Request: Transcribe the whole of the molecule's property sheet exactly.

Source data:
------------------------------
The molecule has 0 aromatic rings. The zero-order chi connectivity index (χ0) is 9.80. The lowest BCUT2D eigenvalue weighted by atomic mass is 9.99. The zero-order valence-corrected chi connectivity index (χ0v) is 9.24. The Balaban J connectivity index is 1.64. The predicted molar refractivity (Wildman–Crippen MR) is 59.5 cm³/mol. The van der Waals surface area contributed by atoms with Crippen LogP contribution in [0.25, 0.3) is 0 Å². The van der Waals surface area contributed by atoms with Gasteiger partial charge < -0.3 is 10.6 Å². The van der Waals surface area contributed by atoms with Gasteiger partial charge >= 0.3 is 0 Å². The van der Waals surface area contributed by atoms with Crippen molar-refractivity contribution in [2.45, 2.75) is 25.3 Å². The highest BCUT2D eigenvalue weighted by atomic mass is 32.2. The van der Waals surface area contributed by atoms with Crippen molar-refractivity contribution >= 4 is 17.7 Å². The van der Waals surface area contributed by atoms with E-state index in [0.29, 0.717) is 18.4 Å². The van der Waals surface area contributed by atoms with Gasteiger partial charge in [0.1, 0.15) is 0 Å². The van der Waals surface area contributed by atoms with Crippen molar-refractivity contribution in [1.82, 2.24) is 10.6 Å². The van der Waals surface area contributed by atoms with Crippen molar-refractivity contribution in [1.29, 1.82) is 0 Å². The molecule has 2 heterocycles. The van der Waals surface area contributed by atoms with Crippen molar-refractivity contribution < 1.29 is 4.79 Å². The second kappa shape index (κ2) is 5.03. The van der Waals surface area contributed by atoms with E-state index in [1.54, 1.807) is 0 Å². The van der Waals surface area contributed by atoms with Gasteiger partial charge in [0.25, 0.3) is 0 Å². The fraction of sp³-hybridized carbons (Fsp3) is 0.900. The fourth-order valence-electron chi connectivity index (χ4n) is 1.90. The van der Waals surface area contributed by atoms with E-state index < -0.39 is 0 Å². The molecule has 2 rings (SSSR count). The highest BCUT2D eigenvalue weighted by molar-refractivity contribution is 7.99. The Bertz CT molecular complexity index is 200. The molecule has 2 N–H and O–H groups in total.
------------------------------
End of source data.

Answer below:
The molecule has 0 aromatic rings. The zero-order chi connectivity index (χ0) is 9.80. The lowest BCUT2D eigenvalue weighted by atomic mass is 9.99. The zero-order valence-corrected chi connectivity index (χ0v) is 9.24. The Balaban J connectivity index is 1.64. The predicted molar refractivity (Wildman–Crippen MR) is 59.5 cm³/mol. The van der Waals surface area contributed by atoms with Crippen LogP contribution in [0.25, 0.3) is 0 Å². The van der Waals surface area contributed by atoms with Gasteiger partial charge < -0.3 is 10.6 Å². The van der Waals surface area contributed by atoms with Gasteiger partial charge >= 0.3 is 0 Å². The van der Waals surface area contributed by atoms with Crippen molar-refractivity contribution in [2.45, 2.75) is 25.3 Å². The highest BCUT2D eigenvalue weighted by atomic mass is 32.2. The van der Waals surface area contributed by atoms with Crippen molar-refractivity contribution >= 4 is 17.7 Å². The van der Waals surface area contributed by atoms with E-state index in [0.29, 0.717) is 18.4 Å². The van der Waals surface area contributed by atoms with Gasteiger partial charge in [0.1, 0.15) is 0 Å². The van der Waals surface area contributed by atoms with Crippen molar-refractivity contribution in [1.82, 2.24) is 10.6 Å². The van der Waals surface area contributed by atoms with Crippen molar-refractivity contribution in [1.29, 1.82) is 0 Å². The molecule has 2 heterocycles. The van der Waals surface area contributed by atoms with Crippen molar-refractivity contribution < 1.29 is 4.79 Å². The second kappa shape index (κ2) is 5.03. The van der Waals surface area contributed by atoms with E-state index in [1.54, 1.807) is 0 Å². The van der Waals surface area contributed by atoms with Gasteiger partial charge in [0.25, 0.3) is 0 Å². The fraction of sp³-hybridized carbons (Fsp3) is 0.900. The fourth-order valence-electron chi connectivity index (χ4n) is 1.90. The van der Waals surface area contributed by atoms with E-state index < -0.39 is 0 Å². The molecule has 2 rings (SSSR count). The highest BCUT2D eigenvalue weighted by molar-refractivity contribution is 7.99. The Bertz CT molecular complexity index is 200. The molecule has 2 N–H and O–H groups in total.